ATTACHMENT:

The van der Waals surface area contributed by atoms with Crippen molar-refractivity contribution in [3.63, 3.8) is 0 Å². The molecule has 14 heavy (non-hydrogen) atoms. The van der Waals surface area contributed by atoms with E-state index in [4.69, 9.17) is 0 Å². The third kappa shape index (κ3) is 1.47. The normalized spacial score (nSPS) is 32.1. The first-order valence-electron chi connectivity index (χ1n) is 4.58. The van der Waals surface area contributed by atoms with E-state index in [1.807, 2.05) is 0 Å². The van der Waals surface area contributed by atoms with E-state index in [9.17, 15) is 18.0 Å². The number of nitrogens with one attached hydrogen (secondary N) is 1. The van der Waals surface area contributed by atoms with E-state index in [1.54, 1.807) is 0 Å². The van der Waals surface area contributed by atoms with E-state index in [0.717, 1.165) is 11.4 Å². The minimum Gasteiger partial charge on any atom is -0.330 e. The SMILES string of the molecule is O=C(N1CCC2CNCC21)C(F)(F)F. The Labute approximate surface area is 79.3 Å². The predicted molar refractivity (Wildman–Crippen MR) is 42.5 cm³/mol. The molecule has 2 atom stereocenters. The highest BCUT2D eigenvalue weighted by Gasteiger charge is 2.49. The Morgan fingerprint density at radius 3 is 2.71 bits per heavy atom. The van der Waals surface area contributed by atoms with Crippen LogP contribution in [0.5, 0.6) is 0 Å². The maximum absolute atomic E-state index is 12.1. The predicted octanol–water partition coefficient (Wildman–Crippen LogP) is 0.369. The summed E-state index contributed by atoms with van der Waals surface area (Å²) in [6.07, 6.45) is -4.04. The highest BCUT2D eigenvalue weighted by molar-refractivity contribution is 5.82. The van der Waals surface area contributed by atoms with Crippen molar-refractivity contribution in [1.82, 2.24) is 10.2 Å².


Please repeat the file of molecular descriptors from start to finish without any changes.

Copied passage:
The van der Waals surface area contributed by atoms with Crippen molar-refractivity contribution in [3.63, 3.8) is 0 Å². The molecule has 14 heavy (non-hydrogen) atoms. The van der Waals surface area contributed by atoms with E-state index in [4.69, 9.17) is 0 Å². The third kappa shape index (κ3) is 1.47. The normalized spacial score (nSPS) is 32.1. The first-order valence-electron chi connectivity index (χ1n) is 4.58. The van der Waals surface area contributed by atoms with E-state index in [1.807, 2.05) is 0 Å². The van der Waals surface area contributed by atoms with E-state index in [9.17, 15) is 18.0 Å². The number of nitrogens with one attached hydrogen (secondary N) is 1. The van der Waals surface area contributed by atoms with E-state index in [1.54, 1.807) is 0 Å². The van der Waals surface area contributed by atoms with E-state index in [0.717, 1.165) is 11.4 Å². The minimum Gasteiger partial charge on any atom is -0.330 e. The SMILES string of the molecule is O=C(N1CCC2CNCC21)C(F)(F)F. The Labute approximate surface area is 79.3 Å². The predicted molar refractivity (Wildman–Crippen MR) is 42.5 cm³/mol. The molecule has 2 atom stereocenters. The highest BCUT2D eigenvalue weighted by Gasteiger charge is 2.49. The Morgan fingerprint density at radius 3 is 2.71 bits per heavy atom. The van der Waals surface area contributed by atoms with Crippen LogP contribution in [0.5, 0.6) is 0 Å². The maximum absolute atomic E-state index is 12.1. The predicted octanol–water partition coefficient (Wildman–Crippen LogP) is 0.369. The summed E-state index contributed by atoms with van der Waals surface area (Å²) in [6.07, 6.45) is -4.04. The highest BCUT2D eigenvalue weighted by molar-refractivity contribution is 5.82. The van der Waals surface area contributed by atoms with Crippen molar-refractivity contribution in [1.82, 2.24) is 10.2 Å².